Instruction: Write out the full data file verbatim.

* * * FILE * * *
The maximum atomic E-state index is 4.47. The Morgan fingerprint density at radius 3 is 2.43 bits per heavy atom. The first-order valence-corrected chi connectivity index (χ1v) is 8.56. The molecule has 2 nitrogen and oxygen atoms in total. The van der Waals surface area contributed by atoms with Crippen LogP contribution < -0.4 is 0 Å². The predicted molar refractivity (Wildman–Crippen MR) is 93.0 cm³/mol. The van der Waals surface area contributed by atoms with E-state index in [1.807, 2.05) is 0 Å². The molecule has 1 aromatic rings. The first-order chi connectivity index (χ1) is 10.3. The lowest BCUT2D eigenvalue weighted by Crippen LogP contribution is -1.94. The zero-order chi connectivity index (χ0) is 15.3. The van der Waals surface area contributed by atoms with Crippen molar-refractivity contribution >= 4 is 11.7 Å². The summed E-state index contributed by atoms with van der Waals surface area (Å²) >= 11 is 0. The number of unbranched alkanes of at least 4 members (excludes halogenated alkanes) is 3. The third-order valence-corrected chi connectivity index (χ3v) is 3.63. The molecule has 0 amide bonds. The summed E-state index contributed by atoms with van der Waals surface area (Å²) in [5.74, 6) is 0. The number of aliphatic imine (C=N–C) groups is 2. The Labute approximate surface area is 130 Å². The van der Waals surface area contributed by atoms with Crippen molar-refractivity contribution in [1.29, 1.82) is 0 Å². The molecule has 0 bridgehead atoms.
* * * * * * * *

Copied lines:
The maximum atomic E-state index is 4.47. The Morgan fingerprint density at radius 3 is 2.43 bits per heavy atom. The first-order valence-corrected chi connectivity index (χ1v) is 8.56. The molecule has 2 nitrogen and oxygen atoms in total. The van der Waals surface area contributed by atoms with Crippen LogP contribution < -0.4 is 0 Å². The predicted molar refractivity (Wildman–Crippen MR) is 93.0 cm³/mol. The van der Waals surface area contributed by atoms with E-state index in [1.807, 2.05) is 0 Å². The molecule has 1 aromatic rings. The first-order chi connectivity index (χ1) is 10.3. The lowest BCUT2D eigenvalue weighted by Crippen LogP contribution is -1.94. The zero-order chi connectivity index (χ0) is 15.3. The van der Waals surface area contributed by atoms with Crippen molar-refractivity contribution >= 4 is 11.7 Å². The summed E-state index contributed by atoms with van der Waals surface area (Å²) >= 11 is 0. The number of unbranched alkanes of at least 4 members (excludes halogenated alkanes) is 3. The third-order valence-corrected chi connectivity index (χ3v) is 3.63. The molecule has 0 amide bonds. The summed E-state index contributed by atoms with van der Waals surface area (Å²) in [5.74, 6) is 0. The number of aliphatic imine (C=N–C) groups is 2. The Labute approximate surface area is 130 Å². The van der Waals surface area contributed by atoms with Crippen molar-refractivity contribution in [1.29, 1.82) is 0 Å². The molecule has 0 bridgehead atoms.